On the surgical ward round this week there was a gentleman with sigmoid diverticulitis. It presented as continuous lower central-left abdominal pain, nausea and loss of appetite. He also had urinary symptoms- urinary frequency with low urine output. However, a urine dipstick came back clear of infection so the explanation was that the inflamed diverticula were pressing against the bladder leading to symptoms. CT showed diverticulitis and they are going to do a colonoscopy at 6 weeks, any earlier would carry a risk of perforation, to check for any underlying malignancy.
Definition: can be a bit confusing, but a diverticulum is an outpouching in the gut wall. Diverticulosis refers to diverticula being present. Diverticular disease means they are symptomatic and diverticulitis means they are acutely inflamed and infected.
Diverticulum can be acquired or congenital. The most important are acquired colonic diverticula, which this post focuses on, but you can get them in other places e.g. the bladder.
Aetiology/ risk factors:
-Right-sided and massive single diverticula can occur, but no
–Lack of dietary fibre (eat your veggies folks!) → increased intraluminal pressure in gut → mucosa forced to herniate through muscular layers of gut wall at weak points adjacent to perforating arteries
–Diverticulitis occurs when faeces obstruct the neck of the diverticulum leading to bacterial overgrowth = infection and inflammation
Epidemiology: Diverticula are common
30% of Westerners have diverticulosis by age 60
Peak age, 50-70 yrs. Rare < 40 yrs. But diverticular disease is increasing in frequency and occurring at a progressively younger age.
Right sided diverticula more common in Asia
-majority (~95%) of diverticula are asymptomatic (just diverticulosis)
–altered bowel habit– e.g. constipation
–left sided (as mostly affects sigmoid colon = Left Iliac Fossa) colicky abdominal pain relieved by defecation
–rapid onset of LIF pain
–loose stools (often)
Complications: PR bleed- usually spontaneous onset, large volume dark red, clotted blood due to rupture of peri-diverticular submucosal blood vessel.
–tender abdomen (LIF) +/- localised or generalised peritonism if perforation has occurred (pain, tenderness, abdominal guarding, rebound tenderness)
–febrile with moderate tachycardia
Complications: pneumaturia, faecaluria, recurrent UTI (see complications below)
–Colonoscopy- diverticula often a common incidental finding when colonoscopy is performed if suspicion of malignancy. But relatively poor investigation to assess number and extent of diverticula.
–Barium enema (Colorectal X-ray with barium contrast)- can clarify diagnosis e.g. if abdominal pain and altered bowel habit. Usually first choice for elective diagnosis and used to assess possible stricture formation.
-CT abdomen– best to confirm acute diverticulitis and can identify extent of disease and any complications. Barium Enema and colonoscopy risk perforation in the acute setting so you wouldn’t go for those.
-Abdominal x-ray- may show obstruction, free air (due to bowel perforation), or vesical fistulae = complications of diverticulosis
-Bloods- raised WCC, ESR and CRP in diverticulitis
–Clotting and cross-match- check if they’re bleeding
Diverticulosis/ diverticular disease:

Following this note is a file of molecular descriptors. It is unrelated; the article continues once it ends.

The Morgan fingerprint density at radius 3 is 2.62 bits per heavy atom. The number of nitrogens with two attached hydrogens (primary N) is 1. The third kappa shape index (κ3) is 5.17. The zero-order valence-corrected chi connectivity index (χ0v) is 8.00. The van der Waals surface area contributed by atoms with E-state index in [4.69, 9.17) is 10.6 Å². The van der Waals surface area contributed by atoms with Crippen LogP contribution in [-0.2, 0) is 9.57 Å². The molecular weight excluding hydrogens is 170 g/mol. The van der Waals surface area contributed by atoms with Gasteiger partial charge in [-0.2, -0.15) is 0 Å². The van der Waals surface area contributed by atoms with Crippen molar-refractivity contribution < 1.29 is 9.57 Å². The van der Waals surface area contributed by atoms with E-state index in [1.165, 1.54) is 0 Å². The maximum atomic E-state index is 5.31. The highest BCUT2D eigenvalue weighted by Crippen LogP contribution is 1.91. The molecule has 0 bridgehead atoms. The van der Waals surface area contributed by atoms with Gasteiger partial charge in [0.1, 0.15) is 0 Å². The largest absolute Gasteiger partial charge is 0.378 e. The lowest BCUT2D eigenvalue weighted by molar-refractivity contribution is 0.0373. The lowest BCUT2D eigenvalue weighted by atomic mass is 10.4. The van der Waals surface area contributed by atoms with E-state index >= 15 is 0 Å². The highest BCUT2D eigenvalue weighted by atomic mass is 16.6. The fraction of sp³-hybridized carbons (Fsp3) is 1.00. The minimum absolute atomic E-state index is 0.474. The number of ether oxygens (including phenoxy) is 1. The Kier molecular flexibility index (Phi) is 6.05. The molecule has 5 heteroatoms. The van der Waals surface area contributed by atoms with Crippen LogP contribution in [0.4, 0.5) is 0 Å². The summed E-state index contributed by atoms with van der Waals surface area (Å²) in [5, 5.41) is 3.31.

-high fibre diet may be tried. Also, high fluid intake and stool softeners to reduce intracolonic pressure.
-antispasmodics: e.g. MEBEVERINE (135mg/8h PO, anti-muscarinic) may help
-may consider surgical resection
–Nil By Mouth (bowel rest)
–IV Antibiotics (amoxicillin, metronidazole, gentamicin)
–CT-guided percutaneous drainage– if abscess (pus collection)
-may need surgery if complications such as perforation or if recurrent attacks of diverticulitis
Surgical management = Hartmann’s Procedure on laparotomy (temporary colostomy and partial colectomy) or Primary Anastamosis if patient’s general condition is suitable (take a bit of colon out and stick the two ends left behind together) or Emergency Laparoscopic management
Patients may present with complications of diverticular disease/ diverticulitis.
–Perforation- ileus (absent bowel sounds, nausea, vomiting, constipation), faeculent peritonitis (high fever, severe abdo pain, generalised tenderness, rigidity, guarding) +/- shock (hypotension, tachycardia, pale, clammy, cold peripheries). Perforation of pericolic or paracolic abscesses can lead to purulent peritonitis.
–Haemorrhage- usually sudden and painless. Common cause of big rectal bleeds. Bleeding usually stops with bed/bowel rest- give IV fluids and ABx. May need transfusion; embolization or colonic resection after locating bleeding points by angiography or colonoscopy, if severe. Diathermy (electrically induced heat or electromagnetic currents which causes clotting) +/- local adrenaline injections may remove need for surgery.
–Fistulae- Enterocolic (gut to gut communication), colovaginal (faeculent per vagina discharge), or colovesical (between bowel & bladder = pneumaturia (bubbles in your pee!), faecaluria ± intractable UTIs).
–Abscesses- swinging fever, fluctuating tachycardia, unresolving abdo pain leucocytosis, & localizing signs, eg boggy rectal mass/ tender LIF mass. Drain pelvic abscesses rectally. If no localizing signs, consider a subphrenic abscess, so do an urgent ultrasound. Antibiotics ± ultrasound/CT-guided drainage may be needed.
–Post-infective strictures- may form in the sigmoid colon. Suggested by a history of recurrent diverticulitis with recurrent colicky abdominal pain, distension, and bloating. Treat by elective resection of balloon dilation.
-10-25% of patients will have one or more episodes of diverticulitis and of these, 30% will have a second episode.
-With perforation there is a mortality of 40%.